Ballymaloe No-Knead White Yeast Bread

What type of bread do you eat? Are you a sliced pan kind of person or do you rush to your local bakery a couple of times a week to pick up a crusty baguette or tasty sourdough boule? Is a crusty loaf of white yeast bread your thing?

I have fallen in love with baking bread. It all started back at the Firehouse Bread School last summer and only increased at Ballymaloe. I baked at least a loaf a day while I was there and continued that when I arrived in Boston, testing out different brands of flour, different additions and mixes. This continued until I realized we couldn’t physically keep eating that much bread! I have had to limit it to a loaf or two a week.

 

Whatever type of loaf you are into – it is surprisingly easy to make your own (Except maybe sliced pan, lets be honest, I think that’s a good thing!)

This one is a Darina Allen Masterpiece. Darina was asked to join students at her alma mater at a discussion on why the art of bread baking seems to elude so many. It is a no knead white yeast bread, which is music to many peoples ears! She developed this recipe to demonstrate how easy it can really be. If you are new to bread baking, this  is a great one to start you off – it takes about 5 minutes to mix, doesn’t require kneading and is soft and fluffy.

Ballymaloe No-Knead White Yeast Bread

 

Freshly Baked Bread

Darina Allen, Ballymaloe Cookery School.

  • 450g (1lb) strong white flour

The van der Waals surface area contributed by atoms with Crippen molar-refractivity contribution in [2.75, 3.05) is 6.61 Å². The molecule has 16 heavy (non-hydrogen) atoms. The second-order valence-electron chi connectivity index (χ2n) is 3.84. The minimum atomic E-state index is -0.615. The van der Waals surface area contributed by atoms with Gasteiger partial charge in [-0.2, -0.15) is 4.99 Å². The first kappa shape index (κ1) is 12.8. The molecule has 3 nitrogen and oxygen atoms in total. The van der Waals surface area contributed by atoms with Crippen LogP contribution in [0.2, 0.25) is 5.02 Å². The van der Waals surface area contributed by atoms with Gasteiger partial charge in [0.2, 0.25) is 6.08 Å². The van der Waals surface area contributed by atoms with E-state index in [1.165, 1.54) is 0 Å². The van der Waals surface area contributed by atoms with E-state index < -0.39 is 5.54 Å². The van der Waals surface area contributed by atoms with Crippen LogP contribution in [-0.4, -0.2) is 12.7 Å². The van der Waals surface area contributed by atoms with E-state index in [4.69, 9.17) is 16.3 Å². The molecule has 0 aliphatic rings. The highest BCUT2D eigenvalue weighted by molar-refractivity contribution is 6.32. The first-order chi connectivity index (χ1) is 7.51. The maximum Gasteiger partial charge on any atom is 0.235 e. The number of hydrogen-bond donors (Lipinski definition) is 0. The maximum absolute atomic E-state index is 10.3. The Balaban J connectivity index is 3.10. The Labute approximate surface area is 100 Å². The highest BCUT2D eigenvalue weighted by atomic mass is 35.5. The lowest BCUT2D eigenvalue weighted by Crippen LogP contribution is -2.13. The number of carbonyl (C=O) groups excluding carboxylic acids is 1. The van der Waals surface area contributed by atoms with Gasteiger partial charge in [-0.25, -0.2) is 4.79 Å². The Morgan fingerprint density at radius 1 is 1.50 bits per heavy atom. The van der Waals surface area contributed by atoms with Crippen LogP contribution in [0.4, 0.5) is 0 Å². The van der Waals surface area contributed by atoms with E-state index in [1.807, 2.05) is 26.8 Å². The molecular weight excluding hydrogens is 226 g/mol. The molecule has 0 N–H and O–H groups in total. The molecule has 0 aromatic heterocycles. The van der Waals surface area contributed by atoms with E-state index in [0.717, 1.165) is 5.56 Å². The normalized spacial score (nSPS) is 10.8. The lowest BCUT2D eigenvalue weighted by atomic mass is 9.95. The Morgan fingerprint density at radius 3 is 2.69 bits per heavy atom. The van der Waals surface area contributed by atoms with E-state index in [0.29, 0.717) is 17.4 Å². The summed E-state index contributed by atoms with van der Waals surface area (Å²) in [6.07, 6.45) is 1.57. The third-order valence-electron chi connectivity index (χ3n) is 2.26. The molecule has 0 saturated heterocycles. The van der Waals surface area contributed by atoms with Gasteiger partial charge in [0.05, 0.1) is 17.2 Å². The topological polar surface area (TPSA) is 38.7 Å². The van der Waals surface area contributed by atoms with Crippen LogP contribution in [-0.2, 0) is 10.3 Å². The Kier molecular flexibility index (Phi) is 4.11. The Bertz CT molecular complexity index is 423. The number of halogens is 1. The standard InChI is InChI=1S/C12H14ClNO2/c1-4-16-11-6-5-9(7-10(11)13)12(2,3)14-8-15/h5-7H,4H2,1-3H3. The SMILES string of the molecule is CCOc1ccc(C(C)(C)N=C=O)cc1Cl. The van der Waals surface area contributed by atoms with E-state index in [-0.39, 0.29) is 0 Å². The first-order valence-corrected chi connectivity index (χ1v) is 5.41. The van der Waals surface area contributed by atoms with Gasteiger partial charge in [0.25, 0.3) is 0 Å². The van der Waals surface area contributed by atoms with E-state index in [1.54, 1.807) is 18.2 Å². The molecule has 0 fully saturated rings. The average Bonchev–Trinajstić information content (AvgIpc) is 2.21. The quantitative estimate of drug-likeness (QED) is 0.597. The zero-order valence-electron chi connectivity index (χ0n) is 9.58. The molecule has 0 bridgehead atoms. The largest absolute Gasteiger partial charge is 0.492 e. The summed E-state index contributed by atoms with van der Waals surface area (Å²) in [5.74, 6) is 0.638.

• 1 teaspoon salt
  • 1 teaspoon honey or sugar
  • 15g (1/2oz) fresh yeast or 7g dried yeast/fast action
  • 300ml (10fl oz/1 1/4 cups) water at blood heat (Tepid water)

1 x 2lb loaf tin

  1. Mix the dry ingredients in a large bowl.
  2. In a jug, measure the water accurately (I like to weigh it), add the honey and then sprinkle in the yeast (If using fast action yeast, this can be added directly to the flour). Allow to sit for a few minutes until the yeast begins to froth.
  3. Brush your loaf tin with a little oil to prevent the loaf from sticking.
  4. Now add the wet ingredients to the dry and  mix well. I use my hand for this. You will have quite a wet sloppy mixture, not really dough like.
  5. Preheat your oven to 230C/450F
  6. Pour the bread mixture into the tin and allow to rise, covered with a tea towel or oiled cling film. This can take anything from 15 mins in a warm kitchen to 30 in a cold one. It is ready to bake with the bread reaches the top of the loaf tin, like in the image below. At this point you can sprinkle poppy seeds, sesame seeds, pumpkin seeds or something similar on top. Fully proved bread
  7. Put the bread in the oven for 20 mins. After 20 mins, turn down the temperature to 200C/400F and bake for a further 30-40 mins, until it looks browned and crunchy.
  8. Remove from the tin and return to the oven for 5-10 mins to ensure the bread has a nice crust. Cool on a wire rack. I am having it with some homemade butternut squash soup for lunch!soup and bread

 

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